In this blog we will provide step by step instructions that will walk you through the process of creating a ModelBuilder model in ArcGIS Pro, add the necessary GP tools needed to process drone imagery. Once you have the products created by ArcGIS Reality, you can publish them as services in ArcGIS Online or ArcGIS Image Server.
The general workflow to process drone imagery includes the computation of a camera model, extraction of tie points in each image, Bundle Block Adjustment of the image location and orientation and then reconstruction of the 3D point cloud into additional output products such as a True Ortho, Digital Surface Model and a 3D mesh. ArcGIS Pro has hundreds of GP tools which can be accessed from the Tools pane and can be linked together through ArcGIS Pro ModelBuilder. The GP tools required for drone image processing are listed here:
- Compute Camera Model – estimate the camera model from the initial image data and refine it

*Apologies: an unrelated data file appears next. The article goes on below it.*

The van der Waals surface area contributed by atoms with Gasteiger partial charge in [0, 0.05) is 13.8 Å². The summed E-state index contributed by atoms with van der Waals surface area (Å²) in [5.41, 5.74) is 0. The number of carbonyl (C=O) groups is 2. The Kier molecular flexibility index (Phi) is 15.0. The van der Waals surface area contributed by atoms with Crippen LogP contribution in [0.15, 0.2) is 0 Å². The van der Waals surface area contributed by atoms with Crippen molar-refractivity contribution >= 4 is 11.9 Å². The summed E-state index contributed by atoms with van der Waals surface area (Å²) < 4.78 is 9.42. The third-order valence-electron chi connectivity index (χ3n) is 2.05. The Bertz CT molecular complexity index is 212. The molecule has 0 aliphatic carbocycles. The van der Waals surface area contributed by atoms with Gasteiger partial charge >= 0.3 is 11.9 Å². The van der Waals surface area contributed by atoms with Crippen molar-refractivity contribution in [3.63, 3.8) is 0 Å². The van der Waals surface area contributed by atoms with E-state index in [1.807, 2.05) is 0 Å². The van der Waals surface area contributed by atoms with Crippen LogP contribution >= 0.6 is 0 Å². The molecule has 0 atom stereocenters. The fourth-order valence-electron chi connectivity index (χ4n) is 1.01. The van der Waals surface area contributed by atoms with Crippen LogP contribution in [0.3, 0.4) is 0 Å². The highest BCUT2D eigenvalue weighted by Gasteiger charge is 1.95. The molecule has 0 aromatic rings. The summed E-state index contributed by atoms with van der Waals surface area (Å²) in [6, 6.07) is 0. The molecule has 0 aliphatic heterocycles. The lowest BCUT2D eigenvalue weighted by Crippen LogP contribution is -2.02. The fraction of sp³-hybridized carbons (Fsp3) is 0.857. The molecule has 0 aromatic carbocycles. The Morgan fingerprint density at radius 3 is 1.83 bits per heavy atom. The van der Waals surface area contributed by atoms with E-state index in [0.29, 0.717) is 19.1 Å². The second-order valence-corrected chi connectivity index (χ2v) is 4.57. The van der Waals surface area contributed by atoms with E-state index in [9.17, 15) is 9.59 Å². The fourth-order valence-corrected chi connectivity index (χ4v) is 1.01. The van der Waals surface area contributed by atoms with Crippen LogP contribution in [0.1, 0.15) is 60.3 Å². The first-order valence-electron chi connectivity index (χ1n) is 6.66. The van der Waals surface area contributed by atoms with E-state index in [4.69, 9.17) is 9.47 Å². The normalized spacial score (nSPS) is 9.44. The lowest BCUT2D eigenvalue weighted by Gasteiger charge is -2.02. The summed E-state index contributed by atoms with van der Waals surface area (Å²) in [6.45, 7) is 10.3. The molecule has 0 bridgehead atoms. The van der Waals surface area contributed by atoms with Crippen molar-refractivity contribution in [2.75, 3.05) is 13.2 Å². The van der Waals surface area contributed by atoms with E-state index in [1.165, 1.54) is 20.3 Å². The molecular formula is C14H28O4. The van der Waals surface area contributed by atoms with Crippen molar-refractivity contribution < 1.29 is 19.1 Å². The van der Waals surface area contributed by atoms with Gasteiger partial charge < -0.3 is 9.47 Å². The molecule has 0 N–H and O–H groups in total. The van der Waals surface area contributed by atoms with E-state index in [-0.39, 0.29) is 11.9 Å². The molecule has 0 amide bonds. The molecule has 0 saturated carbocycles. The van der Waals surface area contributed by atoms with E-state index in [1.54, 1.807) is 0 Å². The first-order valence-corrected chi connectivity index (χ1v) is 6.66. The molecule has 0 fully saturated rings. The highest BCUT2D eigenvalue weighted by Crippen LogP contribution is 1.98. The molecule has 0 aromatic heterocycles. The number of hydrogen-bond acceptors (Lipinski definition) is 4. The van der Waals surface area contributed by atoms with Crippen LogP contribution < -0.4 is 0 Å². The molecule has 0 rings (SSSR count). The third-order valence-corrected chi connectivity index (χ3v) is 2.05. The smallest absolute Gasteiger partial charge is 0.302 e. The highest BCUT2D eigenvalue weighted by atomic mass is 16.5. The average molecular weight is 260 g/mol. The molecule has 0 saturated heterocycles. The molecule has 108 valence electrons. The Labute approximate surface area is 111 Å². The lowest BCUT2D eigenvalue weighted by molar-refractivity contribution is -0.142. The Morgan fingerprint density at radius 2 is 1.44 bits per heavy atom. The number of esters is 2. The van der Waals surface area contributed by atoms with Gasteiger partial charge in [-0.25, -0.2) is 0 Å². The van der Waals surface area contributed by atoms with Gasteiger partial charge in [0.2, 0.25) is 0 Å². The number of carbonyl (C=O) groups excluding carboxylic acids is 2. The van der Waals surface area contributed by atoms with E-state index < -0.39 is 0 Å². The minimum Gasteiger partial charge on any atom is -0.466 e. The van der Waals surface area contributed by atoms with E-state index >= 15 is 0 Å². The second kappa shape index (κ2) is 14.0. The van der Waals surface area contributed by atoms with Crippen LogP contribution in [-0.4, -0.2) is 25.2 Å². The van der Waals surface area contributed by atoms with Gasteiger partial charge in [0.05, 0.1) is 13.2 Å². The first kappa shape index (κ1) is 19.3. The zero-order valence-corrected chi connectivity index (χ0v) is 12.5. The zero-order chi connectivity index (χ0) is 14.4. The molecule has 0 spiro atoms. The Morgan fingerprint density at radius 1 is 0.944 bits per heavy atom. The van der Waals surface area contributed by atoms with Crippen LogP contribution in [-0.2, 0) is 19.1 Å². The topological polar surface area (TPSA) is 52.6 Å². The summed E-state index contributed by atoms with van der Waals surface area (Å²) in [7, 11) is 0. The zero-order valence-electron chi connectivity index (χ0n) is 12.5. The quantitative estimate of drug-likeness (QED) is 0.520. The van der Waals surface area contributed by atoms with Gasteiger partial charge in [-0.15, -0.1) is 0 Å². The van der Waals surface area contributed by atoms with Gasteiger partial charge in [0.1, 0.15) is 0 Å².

- Compute Tie Points – find tie points between overlapping images
- Compute Block Adjustment – calculate the accurate location and orientation of the images using tie points and the initial camera information
- Apply Block Adjustment – set the location and orientation of the images to the results calculated in the Compute Block Adjustment tool
- Reconstruct Surface – generate outputs such as True Orthos, point clouds and 3D meshes
Our first step in the workflow is to create a Reality Workspace in ArcGIS Pro. This will create a mosaic dataset that will house the image information for your project and serve as the basis for the GP tools to work on. For a drone project, follow the steps detailed in our documentation website and then continue to the next step.
Now that we have a project and a Reality Workspace in ArcGIS Pro, we can create a new ModelBuilder environment. In the Analysis tab of ArcGIS Pro, press the ModelBuilder button to create a new model.
In this new model, we will bring in the different GP tools listed above, connect them, and configure some of their parameters. We can find each GP tool by going to the Analysis tab of ArcGIS Pro and pressing the Tools button and then search for each tool in the “Find Tools” search bar.
We will start with finding the “Compute Camera Model” tool and then dragging it into the Model we created. The tool needs a Mosaic Dataset as input so we will drag into the model the “Image Collection” mosaic dataset which was created as part of the Reality Workspace. This can be found in the Reality Mapping pane under the “Source Data” layer group.